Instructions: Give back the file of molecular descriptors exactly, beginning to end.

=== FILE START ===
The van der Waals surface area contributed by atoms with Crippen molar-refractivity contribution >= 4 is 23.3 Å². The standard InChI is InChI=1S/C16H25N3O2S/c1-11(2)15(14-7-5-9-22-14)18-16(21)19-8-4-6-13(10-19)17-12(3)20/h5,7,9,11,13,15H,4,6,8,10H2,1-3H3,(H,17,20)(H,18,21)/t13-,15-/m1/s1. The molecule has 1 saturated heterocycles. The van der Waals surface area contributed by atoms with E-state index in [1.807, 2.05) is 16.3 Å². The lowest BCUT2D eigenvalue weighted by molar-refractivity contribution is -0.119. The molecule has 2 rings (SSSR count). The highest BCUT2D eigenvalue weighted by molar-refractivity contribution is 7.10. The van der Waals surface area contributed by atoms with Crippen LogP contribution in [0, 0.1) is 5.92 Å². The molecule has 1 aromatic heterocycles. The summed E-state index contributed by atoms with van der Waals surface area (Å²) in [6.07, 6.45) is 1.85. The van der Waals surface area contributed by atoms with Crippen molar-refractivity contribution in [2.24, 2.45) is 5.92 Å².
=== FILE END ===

The van der Waals surface area contributed by atoms with Crippen molar-refractivity contribution >= 4 is 23.3 Å². The standard InChI is InChI=1S/C16H25N3O2S/c1-11(2)15(14-7-5-9-22-14)18-16(21)19-8-4-6-13(10-19)17-12(3)20/h5,7,9,11,13,15H,4,6,8,10H2,1-3H3,(H,17,20)(H,18,21)/t13-,15-/m1/s1. The molecule has 1 saturated heterocycles. The van der Waals surface area contributed by atoms with E-state index in [1.807, 2.05) is 16.3 Å². The lowest BCUT2D eigenvalue weighted by molar-refractivity contribution is -0.119. The molecule has 2 rings (SSSR count). The highest BCUT2D eigenvalue weighted by molar-refractivity contribution is 7.10. The van der Waals surface area contributed by atoms with Crippen LogP contribution in [0, 0.1) is 5.92 Å². The molecule has 1 aromatic heterocycles. The summed E-state index contributed by atoms with van der Waals surface area (Å²) in [6.07, 6.45) is 1.85. The van der Waals surface area contributed by atoms with Crippen molar-refractivity contribution in [2.24, 2.45) is 5.92 Å².